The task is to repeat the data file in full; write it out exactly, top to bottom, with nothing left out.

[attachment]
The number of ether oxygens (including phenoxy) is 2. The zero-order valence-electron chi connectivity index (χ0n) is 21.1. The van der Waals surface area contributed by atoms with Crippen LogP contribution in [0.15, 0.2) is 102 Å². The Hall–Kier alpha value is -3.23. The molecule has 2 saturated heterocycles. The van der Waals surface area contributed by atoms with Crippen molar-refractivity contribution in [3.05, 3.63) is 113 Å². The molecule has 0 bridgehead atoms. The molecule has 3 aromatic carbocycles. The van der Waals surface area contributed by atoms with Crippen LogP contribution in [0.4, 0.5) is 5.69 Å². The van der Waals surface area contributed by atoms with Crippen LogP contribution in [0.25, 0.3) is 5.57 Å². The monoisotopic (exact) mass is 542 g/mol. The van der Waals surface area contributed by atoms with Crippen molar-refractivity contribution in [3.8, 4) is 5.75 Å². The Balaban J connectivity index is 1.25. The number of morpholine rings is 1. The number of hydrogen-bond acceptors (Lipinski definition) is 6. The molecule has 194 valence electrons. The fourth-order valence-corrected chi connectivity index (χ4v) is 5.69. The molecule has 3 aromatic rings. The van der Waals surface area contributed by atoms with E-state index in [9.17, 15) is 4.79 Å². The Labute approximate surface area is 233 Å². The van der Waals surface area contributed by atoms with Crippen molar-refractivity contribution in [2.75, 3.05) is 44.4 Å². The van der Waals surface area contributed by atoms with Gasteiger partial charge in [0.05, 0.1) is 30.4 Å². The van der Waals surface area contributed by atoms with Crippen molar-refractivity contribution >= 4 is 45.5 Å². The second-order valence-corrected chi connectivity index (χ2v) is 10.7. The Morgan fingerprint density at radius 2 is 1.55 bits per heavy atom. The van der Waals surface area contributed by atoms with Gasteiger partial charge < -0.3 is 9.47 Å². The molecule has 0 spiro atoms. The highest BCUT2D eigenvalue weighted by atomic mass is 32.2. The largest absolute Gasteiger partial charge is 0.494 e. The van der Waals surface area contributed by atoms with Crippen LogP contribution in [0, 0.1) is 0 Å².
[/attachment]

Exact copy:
The number of ether oxygens (including phenoxy) is 2. The zero-order valence-electron chi connectivity index (χ0n) is 21.1. The van der Waals surface area contributed by atoms with Crippen LogP contribution in [0.15, 0.2) is 102 Å². The Hall–Kier alpha value is -3.23. The molecule has 2 saturated heterocycles. The van der Waals surface area contributed by atoms with Crippen molar-refractivity contribution in [3.05, 3.63) is 113 Å². The molecule has 0 bridgehead atoms. The molecule has 3 aromatic carbocycles. The van der Waals surface area contributed by atoms with Crippen LogP contribution in [0.4, 0.5) is 5.69 Å². The van der Waals surface area contributed by atoms with Crippen LogP contribution in [0.25, 0.3) is 5.57 Å². The monoisotopic (exact) mass is 542 g/mol. The van der Waals surface area contributed by atoms with Crippen molar-refractivity contribution in [3.8, 4) is 5.75 Å². The Balaban J connectivity index is 1.25. The number of morpholine rings is 1. The number of hydrogen-bond acceptors (Lipinski definition) is 6. The molecule has 194 valence electrons. The fourth-order valence-corrected chi connectivity index (χ4v) is 5.69. The molecule has 3 aromatic rings. The van der Waals surface area contributed by atoms with E-state index in [9.17, 15) is 4.79 Å². The Labute approximate surface area is 233 Å². The van der Waals surface area contributed by atoms with Crippen molar-refractivity contribution in [2.75, 3.05) is 44.4 Å². The van der Waals surface area contributed by atoms with Gasteiger partial charge in [0.05, 0.1) is 30.4 Å². The van der Waals surface area contributed by atoms with Crippen molar-refractivity contribution >= 4 is 45.5 Å². The second-order valence-corrected chi connectivity index (χ2v) is 10.7. The Morgan fingerprint density at radius 2 is 1.55 bits per heavy atom. The van der Waals surface area contributed by atoms with Gasteiger partial charge < -0.3 is 9.47 Å². The molecule has 0 spiro atoms. The highest BCUT2D eigenvalue weighted by atomic mass is 32.2. The largest absolute Gasteiger partial charge is 0.494 e. The van der Waals surface area contributed by atoms with Crippen LogP contribution in [0, 0.1) is 0 Å².